Published on 8 February 2019
Dear Ones, I have written an introduction for the below link, and added the introduction below, for ease of reference …
LInk: “What Happens To Our Aged Parents After We Euthanize Them? … from William Judge,” with comments by Alice B. Clagett, published on 3 May 2017; revised on 8 February 2019 … https://wp.me/p2Rkym-7aF ..
Here is the text of the introduction …
INTRODUCTION: ON HONORING THE WISHES OF THE TERMINALLY ILL
The impetus for this story was an astral story that was circulating through the noosphere while I was living in Colorado in 2015. Whether this story had to do with Colorado, or with some other part of the United States, or whether it might have had to do with movies or television shows that were being viewed at that time, I do not know.
The astral story had to do with a middle-aged woman and a male accomplice who were euthanizing elderly men with memory problems in a rest home, or maybe in various rest homes. In this hypothetical story, family members of these elderly men were presented with a cost analysis comparing the cost of caring for the men in the rest home for a few more years, compared to the cost of euthanasia.
As the astral story went, the first 12 old men were euthanized at a cost of $20,000 each, paid to the male accomplice and accomplished by the middle-aged woman, whose profession had to do with health care, or was tangential to health care.
The following year, which would have been 2016, according to the astral story, there was less demand for euthanasia in the geographic area where they worked, so the price was lowered to $12,000 per act of euthanasia, and 8 more elderly men were euthanized.
After that, there was no more demand for euthanasia of elderly men in that geographic locale … My hypothesis about this is that there was no more ‘product’ … no more elderly men with memory problems in the area; or maybe that the families of the remaining elderly men cared too much for them to agree to euthanasia.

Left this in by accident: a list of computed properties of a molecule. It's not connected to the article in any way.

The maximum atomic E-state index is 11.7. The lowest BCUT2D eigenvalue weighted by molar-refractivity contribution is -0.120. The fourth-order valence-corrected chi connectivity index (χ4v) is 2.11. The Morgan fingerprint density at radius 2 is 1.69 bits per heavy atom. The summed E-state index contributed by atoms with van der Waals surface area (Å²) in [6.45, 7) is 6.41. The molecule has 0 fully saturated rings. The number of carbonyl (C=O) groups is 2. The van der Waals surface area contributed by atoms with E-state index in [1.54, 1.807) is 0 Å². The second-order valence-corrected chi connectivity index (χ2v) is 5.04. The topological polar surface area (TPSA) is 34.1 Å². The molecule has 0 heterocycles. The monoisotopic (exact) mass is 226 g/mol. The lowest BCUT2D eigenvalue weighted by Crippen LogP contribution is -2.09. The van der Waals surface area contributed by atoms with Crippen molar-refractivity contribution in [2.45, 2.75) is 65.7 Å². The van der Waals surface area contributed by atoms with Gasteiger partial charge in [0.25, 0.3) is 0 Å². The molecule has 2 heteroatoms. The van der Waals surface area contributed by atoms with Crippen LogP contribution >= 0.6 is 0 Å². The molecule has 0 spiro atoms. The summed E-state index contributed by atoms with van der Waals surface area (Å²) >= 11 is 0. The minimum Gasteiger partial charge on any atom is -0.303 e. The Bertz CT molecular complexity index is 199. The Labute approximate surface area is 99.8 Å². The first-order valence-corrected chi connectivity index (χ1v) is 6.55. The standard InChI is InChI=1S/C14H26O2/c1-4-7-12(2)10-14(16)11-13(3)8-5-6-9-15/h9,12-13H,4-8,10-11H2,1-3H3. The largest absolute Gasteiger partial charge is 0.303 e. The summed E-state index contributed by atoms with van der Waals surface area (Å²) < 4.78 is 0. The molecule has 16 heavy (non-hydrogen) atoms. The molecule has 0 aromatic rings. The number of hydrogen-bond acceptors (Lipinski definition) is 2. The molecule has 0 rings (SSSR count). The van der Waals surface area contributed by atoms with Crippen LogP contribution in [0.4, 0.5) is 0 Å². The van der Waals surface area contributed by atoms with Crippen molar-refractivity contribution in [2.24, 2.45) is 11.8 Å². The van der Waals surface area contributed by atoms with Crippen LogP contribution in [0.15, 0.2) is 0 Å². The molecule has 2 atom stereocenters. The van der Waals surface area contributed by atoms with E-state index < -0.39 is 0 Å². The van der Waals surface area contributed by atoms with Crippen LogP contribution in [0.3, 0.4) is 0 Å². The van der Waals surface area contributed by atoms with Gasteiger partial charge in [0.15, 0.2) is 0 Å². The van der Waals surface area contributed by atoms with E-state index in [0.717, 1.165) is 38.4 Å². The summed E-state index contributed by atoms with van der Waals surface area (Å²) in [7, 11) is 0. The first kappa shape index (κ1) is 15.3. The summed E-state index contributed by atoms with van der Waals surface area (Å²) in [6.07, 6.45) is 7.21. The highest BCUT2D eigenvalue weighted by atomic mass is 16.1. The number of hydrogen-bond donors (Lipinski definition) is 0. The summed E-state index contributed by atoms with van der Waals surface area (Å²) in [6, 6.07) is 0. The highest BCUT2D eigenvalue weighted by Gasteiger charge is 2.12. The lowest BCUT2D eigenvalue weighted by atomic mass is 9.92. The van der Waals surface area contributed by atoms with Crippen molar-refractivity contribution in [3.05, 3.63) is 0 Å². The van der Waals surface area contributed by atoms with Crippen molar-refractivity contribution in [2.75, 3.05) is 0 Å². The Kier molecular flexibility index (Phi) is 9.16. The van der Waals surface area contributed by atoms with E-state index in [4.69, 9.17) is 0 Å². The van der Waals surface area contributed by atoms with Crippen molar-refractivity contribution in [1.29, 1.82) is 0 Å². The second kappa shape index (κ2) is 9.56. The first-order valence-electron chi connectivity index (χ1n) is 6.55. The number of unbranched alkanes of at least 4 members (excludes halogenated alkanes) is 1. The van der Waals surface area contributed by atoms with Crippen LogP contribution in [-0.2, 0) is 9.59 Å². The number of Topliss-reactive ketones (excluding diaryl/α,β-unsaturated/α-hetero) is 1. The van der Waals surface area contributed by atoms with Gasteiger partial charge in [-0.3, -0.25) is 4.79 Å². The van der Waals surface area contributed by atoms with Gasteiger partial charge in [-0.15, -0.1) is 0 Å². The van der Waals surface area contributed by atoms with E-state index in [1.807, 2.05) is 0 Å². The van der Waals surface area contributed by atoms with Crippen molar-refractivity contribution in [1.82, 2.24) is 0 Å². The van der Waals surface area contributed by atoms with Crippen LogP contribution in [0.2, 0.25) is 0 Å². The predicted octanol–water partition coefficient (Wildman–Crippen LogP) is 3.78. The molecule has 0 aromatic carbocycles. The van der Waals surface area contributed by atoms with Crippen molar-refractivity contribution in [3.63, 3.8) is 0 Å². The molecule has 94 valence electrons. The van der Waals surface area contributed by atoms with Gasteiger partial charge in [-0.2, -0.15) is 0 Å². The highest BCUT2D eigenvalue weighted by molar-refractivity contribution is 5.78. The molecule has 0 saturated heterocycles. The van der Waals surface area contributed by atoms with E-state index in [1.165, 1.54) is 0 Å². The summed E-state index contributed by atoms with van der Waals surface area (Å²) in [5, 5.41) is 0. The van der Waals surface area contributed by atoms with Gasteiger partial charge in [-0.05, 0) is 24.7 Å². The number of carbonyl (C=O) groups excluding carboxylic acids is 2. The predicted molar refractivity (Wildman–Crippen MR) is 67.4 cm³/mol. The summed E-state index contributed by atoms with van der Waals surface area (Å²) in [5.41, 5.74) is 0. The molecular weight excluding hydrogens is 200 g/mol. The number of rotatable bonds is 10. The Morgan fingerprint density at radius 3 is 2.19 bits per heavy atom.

My personal stance towards euthanasia is that it ought not be done, under any circumstances. My feeling is that everyone has an optimal ‘death date’ … or maybe several optimal ‘death dates’ prearranged through agreement of their Soul and their guardian angels, in alignment with God’s will.
I feel it would be best to leave that date and time to God, and not intervene, thinking that our own will is more important than that of God. I feel that, when families agree to euthanasia, this is more often for their own comfort and relief, than on behalf of the family member who is being euthanized.
As my mother said to me in my youth, young people sometimes say that they would like to put an end to their lives if they become very old … but, she would add, the older they get, the more fiercely they hold on to their hope of tomorrow, no matter whether it might be a year, a month, a week, or just one day. And then she would smile understandingly.
From that I gathered it is good to understand things from the point of view of the people who are going through the ordeal of dying, and do our best to help them achieve their hopes and dreams regarding their final days.
Because the astral stories I was hearing in 2015 ran counter to my own feelings on the subject of honoring the elderly, I sought spiritual counsel regarding this topic of euthanasia while I was visiting in Colorado.
The person I spoke with said that euthanasia of the elderly is seldom legally prosecuted. His tone of voice made me feel that he felt this was morally wrong, and I feel it to be wrong as well. I hope that the consciousness of people, globally, will soon rise to the point of honoring the wishes of the terminally ill, insofar as they are able.
In love, light and joy,
I Am of the Stars
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Kevorkian, angel of death, euthanasia, Dr. Death, purgatory, suicide, sudden death, murder victim, afterlife, kama loka, Theosophy, William Judge, altzheimer’s, senile dementia, social issues, murder, Wild West, elder abuse, terminal illness,